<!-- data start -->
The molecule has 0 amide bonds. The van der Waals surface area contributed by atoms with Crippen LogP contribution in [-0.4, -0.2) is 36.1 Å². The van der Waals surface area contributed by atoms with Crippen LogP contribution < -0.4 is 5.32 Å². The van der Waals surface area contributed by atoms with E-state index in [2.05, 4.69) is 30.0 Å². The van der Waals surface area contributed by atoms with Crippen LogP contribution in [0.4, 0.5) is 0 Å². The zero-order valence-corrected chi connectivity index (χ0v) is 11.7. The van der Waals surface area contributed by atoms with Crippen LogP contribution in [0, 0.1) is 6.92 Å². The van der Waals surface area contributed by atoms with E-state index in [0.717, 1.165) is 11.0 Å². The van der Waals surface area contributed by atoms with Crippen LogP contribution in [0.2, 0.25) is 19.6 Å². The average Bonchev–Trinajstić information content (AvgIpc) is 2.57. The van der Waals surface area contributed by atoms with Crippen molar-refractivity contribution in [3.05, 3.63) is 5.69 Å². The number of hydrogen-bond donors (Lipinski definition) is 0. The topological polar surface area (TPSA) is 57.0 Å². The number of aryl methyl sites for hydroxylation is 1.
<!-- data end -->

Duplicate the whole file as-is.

The molecule has 0 amide bonds. The van der Waals surface area contributed by atoms with Crippen LogP contribution in [-0.4, -0.2) is 36.1 Å². The van der Waals surface area contributed by atoms with Crippen LogP contribution < -0.4 is 5.32 Å². The van der Waals surface area contributed by atoms with E-state index in [2.05, 4.69) is 30.0 Å². The van der Waals surface area contributed by atoms with Crippen LogP contribution in [0.4, 0.5) is 0 Å². The zero-order valence-corrected chi connectivity index (χ0v) is 11.7. The van der Waals surface area contributed by atoms with Crippen LogP contribution in [0, 0.1) is 6.92 Å². The van der Waals surface area contributed by atoms with E-state index in [0.717, 1.165) is 11.0 Å². The van der Waals surface area contributed by atoms with Crippen LogP contribution in [0.2, 0.25) is 19.6 Å². The average Bonchev–Trinajstić information content (AvgIpc) is 2.57. The van der Waals surface area contributed by atoms with Crippen molar-refractivity contribution in [3.05, 3.63) is 5.69 Å². The number of hydrogen-bond donors (Lipinski definition) is 0. The topological polar surface area (TPSA) is 57.0 Å². The number of aryl methyl sites for hydroxylation is 1.